Book Review - War Zone in America’s Heartland
|War Zone in America’s Heartland
By Carl Finamore
JUST FINISHED reading Staley,The Fight for a New American Labor Movement by Steven K. Ashby and C.J. Hawking, University of Illinois Press, 2009. I heartily recommend it for young activists today. It is not a textbook. You are being told a story, much like a novel. Only this is fact not fiction.
The authors were leading solidarity activists in Chicago participating in the “labor war zone” that flared up 200-miles away in the unlikely small southern Illinois industrial city of Decatur in the early 1990s. Towns set in that rural area often shared conservative characteristics of the deeper south and Decatur was no exception. City politics had always been dominated by “Republicans, and whites held nearly every position of power in town….”
So then, how did it come to pass that there would be three big labor confrontations, not just one, in this small, isolated town – a lock out of employees by A.E Staley corn-processing and strikes against Caterpillar tractor and against Bridgestone/Firestone tires? The answers, sometimes described through heart-wrenching interviews, take the reader through the winding journey of how progressive consciousness develops.
This is especially revealing in contrast to the right-wing impulses seen today in small-town America.
The book largely focuses on the battle at Staley where workers were locked out by the employer, they did not actually go on strike. Having observed an earlier failed 1991-92 strike at Caterpillar, the membership voted instead to approve an extremely militant form of inside plant protest called “work to rule.”
These are completely legal tactics that utilize the power of workers on the shop floor to reject speed up and to adjust production according to basic safety standards. All this was done while working and getting a paycheck, a good alternative early in a struggle to actually going on strike.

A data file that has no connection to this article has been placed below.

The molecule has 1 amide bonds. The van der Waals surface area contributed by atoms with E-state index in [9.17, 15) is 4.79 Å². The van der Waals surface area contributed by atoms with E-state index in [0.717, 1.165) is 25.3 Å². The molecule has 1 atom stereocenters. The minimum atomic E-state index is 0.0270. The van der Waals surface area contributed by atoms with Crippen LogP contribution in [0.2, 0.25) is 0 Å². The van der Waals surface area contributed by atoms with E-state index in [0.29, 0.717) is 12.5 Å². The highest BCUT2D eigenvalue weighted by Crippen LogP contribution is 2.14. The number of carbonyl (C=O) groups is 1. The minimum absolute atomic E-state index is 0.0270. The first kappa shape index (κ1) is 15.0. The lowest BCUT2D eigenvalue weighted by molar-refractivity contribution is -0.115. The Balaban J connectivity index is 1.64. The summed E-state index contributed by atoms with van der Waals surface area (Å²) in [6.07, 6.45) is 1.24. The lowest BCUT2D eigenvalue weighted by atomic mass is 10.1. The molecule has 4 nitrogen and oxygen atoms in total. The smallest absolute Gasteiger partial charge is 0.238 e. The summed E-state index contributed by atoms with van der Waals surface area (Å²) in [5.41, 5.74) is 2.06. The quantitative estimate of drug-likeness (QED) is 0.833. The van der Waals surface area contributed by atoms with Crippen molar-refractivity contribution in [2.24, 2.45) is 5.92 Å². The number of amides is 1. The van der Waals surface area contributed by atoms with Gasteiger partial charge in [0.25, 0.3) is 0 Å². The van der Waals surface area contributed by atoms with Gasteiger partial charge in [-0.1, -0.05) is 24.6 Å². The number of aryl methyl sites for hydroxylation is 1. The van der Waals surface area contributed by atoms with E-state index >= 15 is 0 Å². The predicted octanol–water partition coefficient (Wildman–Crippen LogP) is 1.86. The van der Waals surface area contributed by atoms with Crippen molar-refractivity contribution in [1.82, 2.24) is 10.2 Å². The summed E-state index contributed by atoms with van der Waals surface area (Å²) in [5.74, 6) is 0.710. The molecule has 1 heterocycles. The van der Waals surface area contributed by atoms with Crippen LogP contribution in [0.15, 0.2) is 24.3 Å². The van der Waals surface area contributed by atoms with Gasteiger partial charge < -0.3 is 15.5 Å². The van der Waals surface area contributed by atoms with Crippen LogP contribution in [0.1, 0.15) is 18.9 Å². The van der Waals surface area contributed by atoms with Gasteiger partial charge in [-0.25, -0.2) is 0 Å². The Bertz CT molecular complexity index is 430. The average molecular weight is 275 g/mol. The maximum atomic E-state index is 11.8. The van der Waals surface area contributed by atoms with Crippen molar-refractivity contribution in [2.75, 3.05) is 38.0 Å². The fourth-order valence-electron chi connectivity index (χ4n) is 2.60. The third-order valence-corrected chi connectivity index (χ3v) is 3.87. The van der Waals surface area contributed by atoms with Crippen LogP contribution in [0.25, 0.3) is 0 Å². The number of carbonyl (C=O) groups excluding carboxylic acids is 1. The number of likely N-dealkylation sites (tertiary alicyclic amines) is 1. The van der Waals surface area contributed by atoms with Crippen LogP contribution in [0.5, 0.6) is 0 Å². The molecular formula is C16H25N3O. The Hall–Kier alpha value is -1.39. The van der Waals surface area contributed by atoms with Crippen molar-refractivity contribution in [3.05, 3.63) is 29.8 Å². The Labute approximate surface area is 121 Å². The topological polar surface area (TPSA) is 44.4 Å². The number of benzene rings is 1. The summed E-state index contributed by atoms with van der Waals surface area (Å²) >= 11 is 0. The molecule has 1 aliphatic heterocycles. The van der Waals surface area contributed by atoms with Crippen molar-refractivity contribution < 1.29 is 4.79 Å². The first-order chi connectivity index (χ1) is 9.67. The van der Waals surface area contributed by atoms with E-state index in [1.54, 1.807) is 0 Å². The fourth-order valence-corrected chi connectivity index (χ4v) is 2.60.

It was immensely successful. Production was cut by 30%. The company ultimately reacted by locking the workers out. The battle was on, lasting another 30 months.
This early book chapter serves as a primer on this important strategy as developed by Jerry Tucker, the country’s best practitioner of this militant approach. Tucker is a much-admired retired United Auto Worker (UAW) mid-west district leader and former national executive board member. He was an experienced hand at organizing these innovative “work to rule” campaigns with an impressive record of important victories. Readers learn how he successfully advised Staley workers to implement a similar approach.
Having experienced such “inside” campaigns myself, I can say that it is much easier for workers, because of bad habits and conflicts with supervisors, to work harder and faster than it is to convince them to adopt safer work habits that would actually put the squeeze on the employer to pay attention to our demands.
Nonetheless, such a decision was made by hundreds of workers at Staley, but it did not come easily. Each family faced the possible loss of family income and benefits, along with nervous uncertainty about the future. Then, there was the social discomfort among friends, neighbors, church leaders and the political establishment that derives from conflict with an influential company. This was certainly true in Decatur where the three factories were the town’s top employers.
All is described, the arguments, people taking sides and the resulting polarization of the town.
A Strong Leadership Core Develops
Consciousness is not linear, nor do social movements always succeed and move forward. The authors display a great amount of empathy by describing the ebbs and flows of emotions in very human terms.